How, exactly, do you manage to keep a lid on the fact that Academy Award winner/god-tier SNL host/legend-at-large Regina King has signed on to direct an adaptation of your comic book? "I don't talk about my emotions that much, so it's easy to keep secrets," says David F. Walker. "My therapist says I need to work on that."
For a frankly unthinkable five months, Walker has sat on the knowledge that King will direct the film adaptation of Bitter Root, a series he co-created with illustrator Sanford Greene and writer Chuck Brown that's published by Portland giant Image Comics. Instantly acclaimed when it premiered in 2019, Bitter Root is set in a mid-Renaissance 1920s Harlem, where a family of monster hunters has to heal intergenerational wounds or else watch the world succumb to demonic forces. King attached herself late last year, and her involvement was announced publicly on May 11.
"In the very earliest days of development, her name was on the list, and [her directorial debut] One Night In Miami hadn't even come out yet, but there were a bunch of rumors floating around that she’d been directing and wanted to do a feature,” Walker says. “I kept pushing. I was like, ‘Regina! Regina!’ … and we just kind of lucked out.”
In addition to writing comics, Walker is a film scholar—he’s an adjunct professor at Portland State University, and he’s taught at the NW Film Center and the Pacific Northwest College of Art. Like any serious film scholar, he's a fan of Regina King's work, and he has a favorite Regina King performance. “Jerry Maguire was that moment where I was like, ‘Oh wow, she’s got some gravitas that she’s not getting to use as often as I would like to see,’” he says. “I think she stole that movie, quite honestly.”
But he wasn't certain she'd be able to hack it as a director until he saw One Night in Miami and breathed a sigh of relief. "There were some moments [in that movie] that were so moving and so powerful, and that's the thing—I don't care if it's a big action film or a little drama, if you can't get good performances out of your actors, if you can't craft a good story, what's the director doing? That's their job. So there was such a great sense of comfort and relief."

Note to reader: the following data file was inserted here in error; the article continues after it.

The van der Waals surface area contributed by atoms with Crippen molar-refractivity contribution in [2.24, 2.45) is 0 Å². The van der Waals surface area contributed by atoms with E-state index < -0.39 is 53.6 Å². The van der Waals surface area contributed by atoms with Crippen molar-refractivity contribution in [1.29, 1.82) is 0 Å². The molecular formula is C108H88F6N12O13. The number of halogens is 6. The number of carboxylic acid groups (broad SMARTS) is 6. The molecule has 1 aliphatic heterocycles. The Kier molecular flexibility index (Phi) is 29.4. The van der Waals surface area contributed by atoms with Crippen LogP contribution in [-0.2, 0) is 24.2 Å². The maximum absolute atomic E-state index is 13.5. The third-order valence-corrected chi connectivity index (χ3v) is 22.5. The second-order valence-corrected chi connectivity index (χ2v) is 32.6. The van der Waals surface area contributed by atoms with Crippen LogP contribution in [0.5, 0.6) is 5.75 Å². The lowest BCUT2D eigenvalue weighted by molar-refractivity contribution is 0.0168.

King’s not the only heavy-hitter attached to Bitter Root. She’ll produce alongside Black Panther director Ryan Coogler and his wife, Zinzi Evans, who also produced last year’s awards favorite Judas & the Black Messiah. The film will be released by Legendary Pictures, which helmed the Dark Knight trilogy and currently handles the Godzilla-centric American MonsterVerse. “[It's] all surreal to me, 'cause I'm still the guy who's trying to figure out what I'm going to have for lunch," Walker says. "You know, I'm not eating Thanksgiving dinner at their house, but these are people I know, that I've been working with. And that's awesome."
As for his own involvement with the film, Walker has opted to set up shop on the sidelines. "Legendary has been very open about the fact that they want this to be a franchise, and I was just like, yep, I'll buckle under the pressure. That or I'll become a total insufferable idiot on cocaine. So I decided to let someone else handle the writing." (Bryan Edward Hill, a writer on HBO Max's DC show Titans, has signed on as a screenwriter.) “[The movie] has got to be its own thing. A comic is a comic, a movie is a movie. I'm not expecting it to be 100 percent faithful—do what you think is best. So I try to keep that in perspective. At the end of the day, it doesn't matter if I like the movie or don't like the movie. What matters is do I like the comic that I've been a part of? That's what's got my fingerprints all over it," Walker says.
With his hands free while the cogs of the moviemaking machine turn, Walker has been dabbling in the more long-form world of graphic novels—he has two books on the way, one scheduled for release in 2023 and another in 2024. He's also been experimenting with more autobiographical comics work, and like all of us, is wrestling with the unkept promises he made himself during COVID: "I keep saying I need to be more creative, but hey, I also didn't lose all the weight I wanted to lose either, so. You know. The best laid plans of mice and men."
One thing he misses most? The movies. And he still can't quite get his head around the fact that pretty soon, he'll be part of them. "Out of the whole team, I tend to be somewhere between pragmatic and cynical. I'm excited, but it's also like, 'Just because it's been optioned, just because there's a screenplay, just because there are producers and a director attached, that doesn't mean it's gonna happen.' It's still an if right now. Everybody yells at me when I go 'if it happens,' so I'm trying really hard to be more optimistic," he says. "I don't want to say people will be talking about [Bitter Root] like I was talking about Tim Burton's Batman in ’89, but I remember going to see that in the theater in ’89 and seeing it come to life, and I never thought I would have the opportunity to experience that in my own way."